Not that there isn't such a thing, but that is automatically included in any given situation, i.e. the history is brought into the situation as past and memory of individual's whether we like it or not. To posit an authority, whether it is that of K or of Buddha in any given situation involving active dialogue has the immediate effect of blunting inquiry.

OK. Point taken. Thank you.

Que Sera, Sera.

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Fri, 14 Apr 2017 #322
Thumb_017 John Perkins. United Kingdom 78 posts in this forum Offline

Peter Kesting wrote:
There may be many different approaches to the discovery of the same thing. We see this in mathematics and in physics. So also there may be more than one approach to what it is that K came upon.

I'm sure you're right about that, Peter. No two 'paths' are the same, but yet 'all roads lead to Rome'.

Also when there is a fundimental discovery there follows the exploration of all of the implications of that discovery. As i see it K discovered something tremendously significant and then spent the rest of his life opening up the implications of that discovery.

Yes, I'm inclined to agree.

Human brains are diverse. There are human beings that are savants and there are those with almost no abilities. Some people are inherently gentle and loving and there are those who aparently, perhaps from birth, lack the capacity for empathy. K wondered if he was a freak. Moreover K at the end of his life said in affect that no one really understood what he was saying.

When you've been banned from K-inquiry sites as often as I have, simply for saying what you see, you can empathize. :-)

But as i see it he wasn't omniscent. No indeed. We could roll K and the Buddha and Jesus and all the rest of them together into one and 'he' would still confess that no living thing sees absolutely. There is no such thing as an entirely unconditioned physical manifestation.

I feel, rightly or wrongly, that there is a possibility to come upon an essential part of what K was seeing from a completely different direction.

K said at one time, for example, that he saw no reason why a person shouldn't 'get there' (for want of a better term) 'laughing all the way'.

Que Sera, Sera.

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Fri, 14 Apr 2017 #323
Thumb_017 John Perkins. United Kingdom 78 posts in this forum Offline

Tom Paine wrote:
Hope you don't mind me jumping in here, but I have to ask John if the hippies back in Haight Ashbury in the 60's were free? They dropped out of society in some regards.....the women burned their bras, the men grew their hair long, didn't shave....believed in free love/sex. Do you think they were free of fear, of jealousy, of loneliness, greed, ambitions?

Hi Tom. No I don't, roundly. What I'd be inclined to say is that 'stepping away from - or out of - your/our conditioning' is not something a person can choose to do. Only seeing can do it (to any degree). And with seeing, I would say there is no choice in its doing, it's just done.

You can't 'relax the conditioning' when it's you. It's what 'you' are, isn't it?

Yes, I think we're seeing eye to eye, Tom. I think that what you say here is pretty much the same as what I've just said. Would you agree?

Que Sera, Sera.

This post was last updated by John Perkins. Fri, 14 Apr 2017.

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Fri, 14 Apr 2017 #324
Thumb_a1056283319_2 Tom Paine United States 49 posts in this forum Offline

John Perkins. wrote:
You can't 'relax the conditioning' when it's you. It's what 'you' are, isn't it?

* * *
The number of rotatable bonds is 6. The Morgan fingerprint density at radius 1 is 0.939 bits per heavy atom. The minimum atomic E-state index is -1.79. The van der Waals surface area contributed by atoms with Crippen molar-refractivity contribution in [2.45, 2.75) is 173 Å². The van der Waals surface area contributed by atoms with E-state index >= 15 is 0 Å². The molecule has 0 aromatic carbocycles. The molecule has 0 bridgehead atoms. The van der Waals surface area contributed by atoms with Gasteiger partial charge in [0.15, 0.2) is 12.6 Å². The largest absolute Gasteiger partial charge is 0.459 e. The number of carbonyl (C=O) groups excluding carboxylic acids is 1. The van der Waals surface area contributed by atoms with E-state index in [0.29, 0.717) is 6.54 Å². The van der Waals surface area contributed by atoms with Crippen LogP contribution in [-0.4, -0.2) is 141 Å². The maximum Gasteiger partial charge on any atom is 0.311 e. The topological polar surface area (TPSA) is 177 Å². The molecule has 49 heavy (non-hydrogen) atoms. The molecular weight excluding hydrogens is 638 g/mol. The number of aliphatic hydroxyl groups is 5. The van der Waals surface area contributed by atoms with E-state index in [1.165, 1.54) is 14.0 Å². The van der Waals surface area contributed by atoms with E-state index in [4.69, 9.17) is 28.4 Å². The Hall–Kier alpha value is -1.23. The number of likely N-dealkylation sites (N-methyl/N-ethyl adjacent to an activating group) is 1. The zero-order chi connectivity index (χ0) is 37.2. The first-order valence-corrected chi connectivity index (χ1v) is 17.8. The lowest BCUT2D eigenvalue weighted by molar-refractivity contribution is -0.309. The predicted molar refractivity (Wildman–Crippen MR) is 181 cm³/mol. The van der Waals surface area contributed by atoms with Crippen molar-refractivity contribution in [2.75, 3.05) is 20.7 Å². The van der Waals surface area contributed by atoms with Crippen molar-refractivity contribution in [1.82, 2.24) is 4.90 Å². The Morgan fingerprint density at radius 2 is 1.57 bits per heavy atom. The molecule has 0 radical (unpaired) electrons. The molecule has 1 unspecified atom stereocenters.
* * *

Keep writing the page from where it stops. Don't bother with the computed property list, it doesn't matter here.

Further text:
Yes, I think we're seeing eye to eye, Tom. I think that what you say here is pretty much the same as what I've just said. Would you agree?

Yes, we're on the same page, I think, John. However the illusion that there's a part of me that can act upon the conditioning...or act upon another part/fragment....a part that's separate from 'me'....is a sticky one. Like the right arm trying to win a wrestling match against the left perhaps?

Let it Be

This post was last updated by Tom Paine Fri, 14 Apr 2017.

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Sat, 15 Apr 2017 #325
Thumb_hot-sale-font-b-cool-b-font-cat-animal-poster-custom-font-b-wallpaper-b-font Jan Kasol Czech Republic 101 posts in this forum Offline

John Perkins. wrote:
What I'd be inclined to say is that 'stepping away from - or out of - your/our conditioning' is not something a person can choose to do. Only seeing can do it (to any degree). And with seeing, I would say there is no choice in its doing, it's just done.

No, you cannot step out of your conditioning, for who is the entity who would be stepping out? The entity (the me, the observer) is the conditioning. He thinks that he is not, that he is permanent, continuous, and he thinks that he is independent of the conditioning. But that is the biggest illusion, the source of all conflict. As John said, you cannot act upon the conditioning. You can realize the illusion and then you stop fighting the conditioning. And if there is choiceless observation of the conditioning (of the movement of thought as memory), then there is the possibility that the conditioning will clear out. That is the death of the known, of the mind. And in this death there is the creation of something new, a bliss.

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Sat, 15 Apr 2017 #326
Thumb_017 John Perkins. United Kingdom 78 posts in this forum Offline

Jan Kasol wrote:
No, you cannot step out of your conditioning, for who is the entity who would be stepping out? The entity (the me, the observer) is the conditioning. He thinks that he is not, that he is permanent, continuous, and he thinks that he is independent of the conditioning. But that is the biggest illusion, the source of all conflict. As John said, you cannot act upon the conditioning.

Yes, I think we're agreed on this, Jan.